Water management and its allocation for the Emerald region is now in the hands of those who know it best – Emerald locals.
But they won’t be going it alone.
Natural Resources Minister Dr Anthony Lynham said the Palaszczuk Queensland Government was providing local authorities with $2.5 million to operate Emerald’s irrigation channels down-stream from Fairbairn Dam.
“Following years of consultation and collaborative work, as of today, Emerald’s irrigators and agricultural industry now have full control of their local channel irrigation scheme, including its pump stations, 126 kilometres of channels, pipeline and weir infrastructure,” Dr Lynham said.
“Local company Fairbairn Irrigation Network Limited will be responsible for distributing 86,000 megalitres of water to around 150 customers – supporting a wide variety of agriculture in the Emerald region such as cotton, citrus, cereals, pecans and grapes.
“The Fairbairn Irrigation Network has a board of local irrigators and independent directors all of whom have a direct interest in the region’s water being put to its best possible use.”
Fairbairn Irrigation Network Chair Anne Marie O’Callaghan said Emerald customers were overwhelmingly in favour of the water scheme being managed locally.
“Our irrigators and customers can now focus on the future of the Emerald scheme, take responsibility for its ongoing sustainability and efficiency, determine service levels and manage the scheme costs and distribution prices,” Ms O’Callaghan said.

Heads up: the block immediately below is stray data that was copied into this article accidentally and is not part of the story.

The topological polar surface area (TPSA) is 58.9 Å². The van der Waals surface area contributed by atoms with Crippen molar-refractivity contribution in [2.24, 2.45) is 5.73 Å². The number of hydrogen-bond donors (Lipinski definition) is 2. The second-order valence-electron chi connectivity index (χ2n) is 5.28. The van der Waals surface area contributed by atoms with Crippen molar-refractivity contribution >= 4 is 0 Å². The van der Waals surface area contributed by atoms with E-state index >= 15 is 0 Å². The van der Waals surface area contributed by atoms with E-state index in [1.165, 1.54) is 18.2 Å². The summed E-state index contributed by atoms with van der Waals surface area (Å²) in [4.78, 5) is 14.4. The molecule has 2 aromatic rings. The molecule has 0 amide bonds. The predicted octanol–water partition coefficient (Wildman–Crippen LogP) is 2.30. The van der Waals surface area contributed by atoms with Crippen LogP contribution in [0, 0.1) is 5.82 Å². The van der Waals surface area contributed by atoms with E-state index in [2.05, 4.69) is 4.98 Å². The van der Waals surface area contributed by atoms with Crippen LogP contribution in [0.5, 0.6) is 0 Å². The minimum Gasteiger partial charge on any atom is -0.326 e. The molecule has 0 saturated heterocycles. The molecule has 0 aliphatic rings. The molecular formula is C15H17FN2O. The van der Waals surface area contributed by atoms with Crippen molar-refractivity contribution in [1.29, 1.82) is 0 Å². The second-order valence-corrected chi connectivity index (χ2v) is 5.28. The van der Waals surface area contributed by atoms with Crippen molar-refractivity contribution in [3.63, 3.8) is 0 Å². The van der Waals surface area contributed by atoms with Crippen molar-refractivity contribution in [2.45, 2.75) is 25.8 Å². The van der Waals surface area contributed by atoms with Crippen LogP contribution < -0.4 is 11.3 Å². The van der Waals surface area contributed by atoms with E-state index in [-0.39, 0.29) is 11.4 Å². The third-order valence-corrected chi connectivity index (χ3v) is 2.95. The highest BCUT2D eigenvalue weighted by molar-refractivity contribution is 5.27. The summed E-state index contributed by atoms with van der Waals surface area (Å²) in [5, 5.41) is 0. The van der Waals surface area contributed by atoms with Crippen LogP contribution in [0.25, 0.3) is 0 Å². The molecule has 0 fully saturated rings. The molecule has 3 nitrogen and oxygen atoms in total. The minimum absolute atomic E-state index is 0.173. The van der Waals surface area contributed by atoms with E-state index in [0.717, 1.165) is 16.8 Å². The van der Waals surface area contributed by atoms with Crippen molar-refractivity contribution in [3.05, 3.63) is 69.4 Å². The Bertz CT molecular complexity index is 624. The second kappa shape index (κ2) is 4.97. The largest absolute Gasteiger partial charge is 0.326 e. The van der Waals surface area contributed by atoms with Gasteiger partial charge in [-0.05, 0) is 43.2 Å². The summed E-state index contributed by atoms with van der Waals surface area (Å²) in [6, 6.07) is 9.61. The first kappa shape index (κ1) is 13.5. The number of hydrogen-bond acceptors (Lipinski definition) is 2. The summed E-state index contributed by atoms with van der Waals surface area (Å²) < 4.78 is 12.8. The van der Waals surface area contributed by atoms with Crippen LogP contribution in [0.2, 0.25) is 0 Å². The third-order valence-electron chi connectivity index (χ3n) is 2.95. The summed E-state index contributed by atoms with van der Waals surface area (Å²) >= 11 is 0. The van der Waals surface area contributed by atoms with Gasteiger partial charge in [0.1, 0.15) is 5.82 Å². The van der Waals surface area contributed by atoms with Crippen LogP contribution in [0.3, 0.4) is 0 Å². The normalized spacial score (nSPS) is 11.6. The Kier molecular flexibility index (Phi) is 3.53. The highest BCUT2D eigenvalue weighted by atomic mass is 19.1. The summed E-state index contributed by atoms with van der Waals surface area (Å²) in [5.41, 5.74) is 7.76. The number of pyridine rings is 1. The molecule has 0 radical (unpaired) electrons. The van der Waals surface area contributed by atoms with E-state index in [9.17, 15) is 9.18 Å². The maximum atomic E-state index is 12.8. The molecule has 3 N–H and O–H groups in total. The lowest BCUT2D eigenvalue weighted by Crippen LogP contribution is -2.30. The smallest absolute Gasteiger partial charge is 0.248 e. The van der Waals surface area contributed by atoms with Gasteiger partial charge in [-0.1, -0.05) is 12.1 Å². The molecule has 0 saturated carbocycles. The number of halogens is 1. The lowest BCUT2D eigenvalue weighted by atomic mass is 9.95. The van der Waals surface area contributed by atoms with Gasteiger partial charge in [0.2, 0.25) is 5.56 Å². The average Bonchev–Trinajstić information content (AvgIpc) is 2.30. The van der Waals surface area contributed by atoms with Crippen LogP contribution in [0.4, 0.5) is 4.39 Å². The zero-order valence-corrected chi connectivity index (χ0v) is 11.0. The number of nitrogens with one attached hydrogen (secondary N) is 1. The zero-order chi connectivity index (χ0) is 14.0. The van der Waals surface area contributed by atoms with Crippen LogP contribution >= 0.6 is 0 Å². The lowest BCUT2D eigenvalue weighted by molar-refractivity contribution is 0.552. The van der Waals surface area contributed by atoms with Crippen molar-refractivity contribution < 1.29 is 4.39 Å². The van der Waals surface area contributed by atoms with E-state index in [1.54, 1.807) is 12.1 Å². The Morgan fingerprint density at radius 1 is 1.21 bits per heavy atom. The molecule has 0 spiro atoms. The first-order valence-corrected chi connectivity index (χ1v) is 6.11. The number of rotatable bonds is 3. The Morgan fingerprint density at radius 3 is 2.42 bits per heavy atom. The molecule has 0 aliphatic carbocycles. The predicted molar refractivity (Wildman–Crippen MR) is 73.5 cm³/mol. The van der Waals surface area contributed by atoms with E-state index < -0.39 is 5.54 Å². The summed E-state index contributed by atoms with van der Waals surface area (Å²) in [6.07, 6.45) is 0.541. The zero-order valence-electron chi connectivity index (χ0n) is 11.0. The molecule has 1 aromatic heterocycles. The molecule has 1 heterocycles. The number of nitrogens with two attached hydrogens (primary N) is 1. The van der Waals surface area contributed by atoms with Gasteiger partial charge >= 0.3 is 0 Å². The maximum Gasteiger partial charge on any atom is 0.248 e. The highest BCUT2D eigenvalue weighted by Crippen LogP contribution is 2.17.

“We’re working towards a scheme that is tailored and responsive to the needs of our customers, that will see surplus revenues reinvested in scheme assets, and deliver the best outcomes in water distribution and service for the community.
“I would like to sincerely thank the many people in government, SunWater staff, our transition project team, the Fairbairn Irrigation Network board members, our customers and the local community, for supporting this process over the past six years.”
SunWater Chief Executive Officer Nicole Hollows said eight former SunWater staff would continue to operate and maintain the scheme’s channel distribution assets for the Fairbairn Irrigation Network, as part of the handover.
“SunWater understands the important contribution of Emerald and the Central Highlands region to the state’s economy and we will continue to manage the Nogoa Mackenzie Bulk Water Supply Scheme, including Fairbairn Dam and the surrounding weirs, working closely with customers to support their ongoing needs,” she said.
Irrigators in Eton also are negotiating for the transfer of their water assets to local management.